Friday, December 18, 2020

Free radicals and food quality

Oxygen is an element indispensable for life. When cells use oxygen to generate energy, free radicals are created as a consequence of ATP (adenosine triphosphate) production by the mitochondria.

A free radical can be defined as an atom or molecule containing one or more unpaired electrons in valency shell or outer orbit and is capable of independent existence.

The presence of an unpaired electron results in certain common properties that are shared by most radicals. Many radicals are unstable and highly reactive. They can either donate an electron to or accept an electron from other molecules, therefore behaving as oxidants or reductants.

If free radicals overwhelm the body’s ability to regulate them, a condition known as oxidative stress ensues. Oxidative stress plays a major part in the development of chronic and degenerative ailments such as cancer, arthritis, aging, autoimmune disorders, cardiovascular and neurodegenerative diseases.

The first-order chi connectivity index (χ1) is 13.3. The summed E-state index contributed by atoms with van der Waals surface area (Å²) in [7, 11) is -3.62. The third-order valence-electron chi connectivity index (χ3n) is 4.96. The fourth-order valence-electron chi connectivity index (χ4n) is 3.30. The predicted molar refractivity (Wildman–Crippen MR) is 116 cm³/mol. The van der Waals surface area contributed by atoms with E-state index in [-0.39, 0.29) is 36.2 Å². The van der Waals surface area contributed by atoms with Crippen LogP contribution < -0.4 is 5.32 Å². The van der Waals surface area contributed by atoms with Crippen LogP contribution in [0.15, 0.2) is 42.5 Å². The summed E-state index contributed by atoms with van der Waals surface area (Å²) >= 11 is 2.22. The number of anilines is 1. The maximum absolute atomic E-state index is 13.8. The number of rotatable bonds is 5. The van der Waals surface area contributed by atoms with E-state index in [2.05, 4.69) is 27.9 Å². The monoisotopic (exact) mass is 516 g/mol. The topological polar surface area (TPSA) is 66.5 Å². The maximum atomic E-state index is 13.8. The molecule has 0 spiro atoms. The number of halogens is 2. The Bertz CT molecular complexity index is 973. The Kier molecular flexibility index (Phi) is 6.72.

In food, free radicals are derived from major food components or their reactive constituents, such as proteins, lipids, and carbohydrates. The formation and decay of free radicals lead to chemical changes in food and thus affect food quality during processing and storage.

The free radicals promote the development of a series of chemical reactions which lead to the production of off-flavors, colors, odors, and rancidity. While both saturated and unsaturated fatty acids are susceptible to oxidation, unsaturated fatty acids are significantly more susceptible than their saturated counterparts at room temperatures and at elevated temperatures.

Synthetic and natural food antioxidants are used routinely in foods and medicine especially those containing oils and fats to protect the food against oxidation. There are a number of synthetic phenolic antioxidants, butylated hydroxytoluene (BHT) and butylated hydroxyanisole (BHA) being prominent examples.

Tea and rosemary extracts are known as efficient natural antioxidants to prevent lipid oxidation in the food industry. The antioxidant activities of tea and rosemary are associated with the presence of phenolic compounds, which can break the lipid radical chain reaction and thus inhibit lipid oxidation.
Free radicals and food quality

The most popular articles